By Economic Development Collaborative Staff

The California Labor Market Information Division released its August 2020 report Sept. 18, displaying that our unemployment rate improved considerably, from 11.4 percent in July to 9.1 percent in August. That’s at least a bit counter to circumstance we were worried about, that there may have been a slowdown in our improvement in the unemployment rate in late July and going into August with state and local policies for slowing down business re-opening to manage the pandemic. There’s a lot to unpack in the monthly report’s detail, so please read on, though the summary data can be found at

Labor Force Participation: What’s most interesting about the August data is that the unemployment rate doesn’t appear to be much of a meaningful indicator on what’s happening locally in our labor market. More important is to note that the unemployment rate dropped owing to a combination of two factors: one, the good news, we had 10,100 fewer unemployed workers in August, and two, the bad news, we had 6,200 workers drop out of the labor force for lack of opportunity. In other words, about a third of our improvement in the unemployment rate had nothing to do with workers filling jobs, rather it’s attributable to workers dropping out, no longer even looking for work. Ventura County’s total labor force—that is, the total of all employed and officially unemployed—is at 406,500, the lowest it’s been in 17 years, since August 2003, then at 405,300.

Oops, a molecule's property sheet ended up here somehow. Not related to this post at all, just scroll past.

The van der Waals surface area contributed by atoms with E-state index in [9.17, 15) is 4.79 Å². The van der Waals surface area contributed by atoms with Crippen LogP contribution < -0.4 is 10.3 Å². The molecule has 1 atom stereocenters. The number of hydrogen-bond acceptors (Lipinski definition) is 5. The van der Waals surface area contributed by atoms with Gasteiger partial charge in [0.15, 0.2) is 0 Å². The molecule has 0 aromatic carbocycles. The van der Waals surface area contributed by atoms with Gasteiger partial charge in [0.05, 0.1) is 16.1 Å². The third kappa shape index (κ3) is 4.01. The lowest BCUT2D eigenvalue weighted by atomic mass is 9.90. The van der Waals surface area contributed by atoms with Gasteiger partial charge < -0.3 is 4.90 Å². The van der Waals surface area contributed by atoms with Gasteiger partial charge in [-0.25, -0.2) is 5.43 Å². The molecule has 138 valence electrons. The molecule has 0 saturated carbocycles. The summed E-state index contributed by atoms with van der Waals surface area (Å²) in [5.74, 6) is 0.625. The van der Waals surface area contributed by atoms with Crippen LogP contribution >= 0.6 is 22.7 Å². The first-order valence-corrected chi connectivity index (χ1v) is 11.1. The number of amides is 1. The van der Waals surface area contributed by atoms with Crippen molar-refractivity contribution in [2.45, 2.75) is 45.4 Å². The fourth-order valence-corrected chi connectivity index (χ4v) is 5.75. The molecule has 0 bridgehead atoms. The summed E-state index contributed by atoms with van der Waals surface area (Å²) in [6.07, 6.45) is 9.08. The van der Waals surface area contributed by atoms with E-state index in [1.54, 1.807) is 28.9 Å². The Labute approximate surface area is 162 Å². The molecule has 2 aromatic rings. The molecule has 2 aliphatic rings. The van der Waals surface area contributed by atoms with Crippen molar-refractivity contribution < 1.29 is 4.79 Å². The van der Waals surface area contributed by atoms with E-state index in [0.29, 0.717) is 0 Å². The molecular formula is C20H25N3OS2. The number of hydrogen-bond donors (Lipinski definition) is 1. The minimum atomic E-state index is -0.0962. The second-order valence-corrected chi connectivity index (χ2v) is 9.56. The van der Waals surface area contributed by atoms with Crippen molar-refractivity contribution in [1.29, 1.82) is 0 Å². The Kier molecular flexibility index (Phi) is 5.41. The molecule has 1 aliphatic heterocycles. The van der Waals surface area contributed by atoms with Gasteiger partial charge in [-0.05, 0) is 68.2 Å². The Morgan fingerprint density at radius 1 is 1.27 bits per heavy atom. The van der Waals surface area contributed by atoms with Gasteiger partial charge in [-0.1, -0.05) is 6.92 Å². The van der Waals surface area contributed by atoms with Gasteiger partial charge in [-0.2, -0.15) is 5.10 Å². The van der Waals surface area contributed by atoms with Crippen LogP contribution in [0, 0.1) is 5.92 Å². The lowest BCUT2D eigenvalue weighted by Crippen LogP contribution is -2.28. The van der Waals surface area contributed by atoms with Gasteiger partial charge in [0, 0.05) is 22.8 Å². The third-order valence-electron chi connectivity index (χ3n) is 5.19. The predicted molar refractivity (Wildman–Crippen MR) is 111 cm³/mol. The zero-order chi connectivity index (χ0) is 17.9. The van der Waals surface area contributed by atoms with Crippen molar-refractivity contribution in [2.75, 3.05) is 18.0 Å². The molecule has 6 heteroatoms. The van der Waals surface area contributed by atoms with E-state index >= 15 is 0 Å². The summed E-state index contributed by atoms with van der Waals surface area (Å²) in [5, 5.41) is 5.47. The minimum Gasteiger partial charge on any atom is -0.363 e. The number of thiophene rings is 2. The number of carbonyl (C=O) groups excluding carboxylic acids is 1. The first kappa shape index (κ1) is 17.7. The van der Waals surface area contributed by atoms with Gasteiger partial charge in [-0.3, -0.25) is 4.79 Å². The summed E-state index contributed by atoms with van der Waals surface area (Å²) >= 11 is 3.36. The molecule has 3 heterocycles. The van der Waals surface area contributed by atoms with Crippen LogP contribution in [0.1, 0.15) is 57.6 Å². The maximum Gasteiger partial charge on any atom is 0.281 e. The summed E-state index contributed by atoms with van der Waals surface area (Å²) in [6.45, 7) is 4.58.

Unemployment and Under-Employment: While reducing the ranks of the unemployed from 47,000 in July to 36,900 in August represents real gain, we also recognize that one year ago that number was 16,200 and our labor force—even then disconcertingly low—included an additional 13,200 workers. And as noted last month, we estimate there’s as many as an additional 50,000 “involuntary part-time” workers whose incomes are significantly reduced (with retail, hospitality and other services only partially open). This loss of income is not represented in the labor force or other immediately available data as they’re at least still partially employed. 

And further as noted in prior months, what’s particularly concerning is that these unemployed and under-employed workers are disproportionately concentrated in low income families and jobs and minority communities, with unemployment insurance now far from a complete income replacement.

Industry Employment: Looking at employer-reported data, the data is more than a bit confounding, as it shows a gain of only 2,600 jobs, net of a loss of 1,100 jobs in farm and a gain of 3,700 jobs in the non-farm sectors. Some highlights include:

  • Construction, continuing as one of our strongest sectors, gained 300 jobs and is down only 200 year-over-year.
  • Manufacturing dropped 100 jobs, down 1,600 year-over-year.
  • Retail trade gained 300 jobs, but still down 5,600 year-over-year.
  • Private education and health services reversed most of last month’s gains, dropping 700 jobs in August and down 1,600 jobs year-over-year.